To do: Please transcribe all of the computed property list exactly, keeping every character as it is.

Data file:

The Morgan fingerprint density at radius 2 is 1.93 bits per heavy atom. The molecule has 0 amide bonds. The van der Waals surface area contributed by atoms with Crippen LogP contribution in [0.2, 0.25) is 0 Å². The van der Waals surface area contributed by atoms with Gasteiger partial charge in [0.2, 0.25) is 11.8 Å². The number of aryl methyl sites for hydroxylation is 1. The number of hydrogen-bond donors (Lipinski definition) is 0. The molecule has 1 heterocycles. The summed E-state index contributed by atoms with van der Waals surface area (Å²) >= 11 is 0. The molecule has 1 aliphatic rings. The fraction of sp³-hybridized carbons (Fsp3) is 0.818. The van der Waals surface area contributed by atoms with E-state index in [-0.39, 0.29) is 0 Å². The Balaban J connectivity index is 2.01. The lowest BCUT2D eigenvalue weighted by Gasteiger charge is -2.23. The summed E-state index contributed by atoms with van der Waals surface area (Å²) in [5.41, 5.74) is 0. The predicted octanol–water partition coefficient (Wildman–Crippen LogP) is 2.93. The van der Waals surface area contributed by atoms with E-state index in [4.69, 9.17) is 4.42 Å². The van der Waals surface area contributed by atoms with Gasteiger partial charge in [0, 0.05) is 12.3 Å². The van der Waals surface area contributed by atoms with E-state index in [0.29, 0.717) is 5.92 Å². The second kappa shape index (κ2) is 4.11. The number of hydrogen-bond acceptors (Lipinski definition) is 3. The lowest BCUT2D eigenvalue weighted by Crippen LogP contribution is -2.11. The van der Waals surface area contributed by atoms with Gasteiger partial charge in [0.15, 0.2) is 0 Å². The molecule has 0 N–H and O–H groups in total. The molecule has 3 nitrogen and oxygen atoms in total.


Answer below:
The Morgan fingerprint density at radius 2 is 1.93 bits per heavy atom. The molecule has 0 amide bonds. The van der Waals surface area contributed by atoms with Crippen LogP contribution in [0.2, 0.25) is 0 Å². The van der Waals surface area contributed by atoms with Gasteiger partial charge in [0.2, 0.25) is 11.8 Å². The number of aryl methyl sites for hydroxylation is 1. The number of hydrogen-bond donors (Lipinski definition) is 0. The molecule has 1 heterocycles. The summed E-state index contributed by atoms with van der Waals surface area (Å²) >= 11 is 0. The molecule has 1 aliphatic rings. The fraction of sp³-hybridized carbons (Fsp3) is 0.818. The van der Waals surface area contributed by atoms with E-state index in [-0.39, 0.29) is 0 Å². The Balaban J connectivity index is 2.01. The lowest BCUT2D eigenvalue weighted by Gasteiger charge is -2.23. The summed E-state index contributed by atoms with van der Waals surface area (Å²) in [5.41, 5.74) is 0. The predicted octanol–water partition coefficient (Wildman–Crippen LogP) is 2.93. The van der Waals surface area contributed by atoms with E-state index in [4.69, 9.17) is 4.42 Å². The van der Waals surface area contributed by atoms with Gasteiger partial charge in [0, 0.05) is 12.3 Å². The van der Waals surface area contributed by atoms with E-state index in [0.29, 0.717) is 5.92 Å². The second kappa shape index (κ2) is 4.11. The number of hydrogen-bond acceptors (Lipinski definition) is 3. The lowest BCUT2D eigenvalue weighted by Crippen LogP contribution is -2.11. The van der Waals surface area contributed by atoms with Gasteiger partial charge in [0.15, 0.2) is 0 Å². The molecule has 0 N–H and O–H groups in total. The molecule has 3 nitrogen and oxygen atoms in total.